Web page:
Congressman Al Green is Serious About Trump Impeachment

New Orleans   Before you say anything, let me be clear. We’re big Al Green fans. Huge, simply, huge! Houston’s Democratic Congressman Al Green has been our go-to-guy for the last dozen years, whenever Local 100 United Labor Unions or ACORN needed help on anything, anytime. When there was a resolution in Congress to ban ACORN, Al Green wasn’t voting for it, even as many of our friends folded like cheap suits. When ACORN International wanted a delegation of Korean mayors and legislators to meet a Congressman, who do you think agreed to meet them? Al Green, that’s who. When Local 100 has a leadership conference anywhere within shouting of Houston, and sometimes even in New Orleans, who has keynoted unfailingly? Yes, Al Green. When we needed help to fight for better remittance policies and against payday lending, Green took our cause to the House Financial Services Committee. He brought us to his office to discuss a national living wage bill and an increase in the federal minimum wage. He represents Houston, but was born and raised in New Orleans. Don’t ever tell me that we don’t support Congressman Al Green.

So, were we surprised when Al Green took the floor of the House of Representatives and formally offered Articles of Impeachment against President Donald Trump? Heck no, he had told us last June in Houston that he was going to ask that Trump be impeached then. It was just a matter of time, and the time had obviously come. Al Green had had enough.

The Washington Post catches the weight and drama of Green’s move:

Rep. Al Green (D-Tex.) came to the House floor at 12:13 p.m… to offer articles of impeachment under special House rules requiring a floor vote; he returned to the floor at 1:34 to force that vote. House Majority Leader Kevin McCarthy (R-Calif.) offered a motion to table the resolution, which was adopted on a 364 to 58 vote. Every lawmaker who opposed the motion was a Democrat, as were four others who voted present.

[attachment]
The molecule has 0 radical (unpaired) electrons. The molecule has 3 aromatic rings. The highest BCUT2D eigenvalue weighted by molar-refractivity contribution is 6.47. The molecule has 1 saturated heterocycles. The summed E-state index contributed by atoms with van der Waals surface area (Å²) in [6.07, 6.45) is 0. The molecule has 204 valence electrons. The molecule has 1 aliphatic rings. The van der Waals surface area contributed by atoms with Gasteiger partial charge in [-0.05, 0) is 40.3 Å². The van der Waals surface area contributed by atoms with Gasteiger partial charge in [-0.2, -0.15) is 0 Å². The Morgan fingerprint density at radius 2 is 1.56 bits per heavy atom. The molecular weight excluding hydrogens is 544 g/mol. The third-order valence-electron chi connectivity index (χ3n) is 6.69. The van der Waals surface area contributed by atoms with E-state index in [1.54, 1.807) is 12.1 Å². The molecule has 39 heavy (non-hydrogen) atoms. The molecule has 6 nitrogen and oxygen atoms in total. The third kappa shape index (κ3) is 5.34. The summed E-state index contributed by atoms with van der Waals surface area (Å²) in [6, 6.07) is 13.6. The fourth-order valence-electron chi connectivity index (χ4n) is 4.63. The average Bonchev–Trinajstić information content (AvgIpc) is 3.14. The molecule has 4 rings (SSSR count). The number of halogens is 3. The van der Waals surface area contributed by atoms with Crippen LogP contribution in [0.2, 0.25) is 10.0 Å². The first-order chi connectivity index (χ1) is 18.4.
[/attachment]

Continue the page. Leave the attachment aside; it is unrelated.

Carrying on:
The top two House Democrats both voted to table the resolution after coming out against Green’s effort shortly before the House voted.

House Minority Leader Nancy Pelosi (D-Calif.) and Minority Whip Steny H. Hoyer (D-Md.) issued a joint statement opposed Green’s push, though they stopped short of calling on Democrats to vote to kill it.

 

The leadership’s argument was to keep working hard to oppose Trump initiatives and to let the special counsel proceed with investigations into Russian collusion in Trump’s election. They had made the argument before, and Green was not to be dissuaded this time.

So, sure, it’s also not a surprise that he got beaten, but he got 57 other recorded votes besides his own for articles of impeachment, and that’s something, even if 12% is a long way from a majority. Don’t tell me that Mister Hypersensitive in the White House didn’t notice that as well. Win or lose, it’s not a good day in the West Wing when there’s a vote to impeach you for malfeasance in office.

Notice has been served, and, we know Congressman Al Green, so trust us, this is serious, and he’s not going away, so someone in the White House better straighten their act up and do it ASAP.

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Players, NFLPA, and Local 100 ULU All Seem Winners After Owners Meeting

Demonstrators rally outside the location of the annual NFL owners meeting in New York City, NY, U.S. October 17, 2017. REUTERS/Shannon Stapleton

New York City   It’s never over until it’s over, but for at least one meeting, the bully-boy owners and the National Football League have been forced to back away from their threats and ignore the even bigger bullying and Twitter threats of President Trump as well.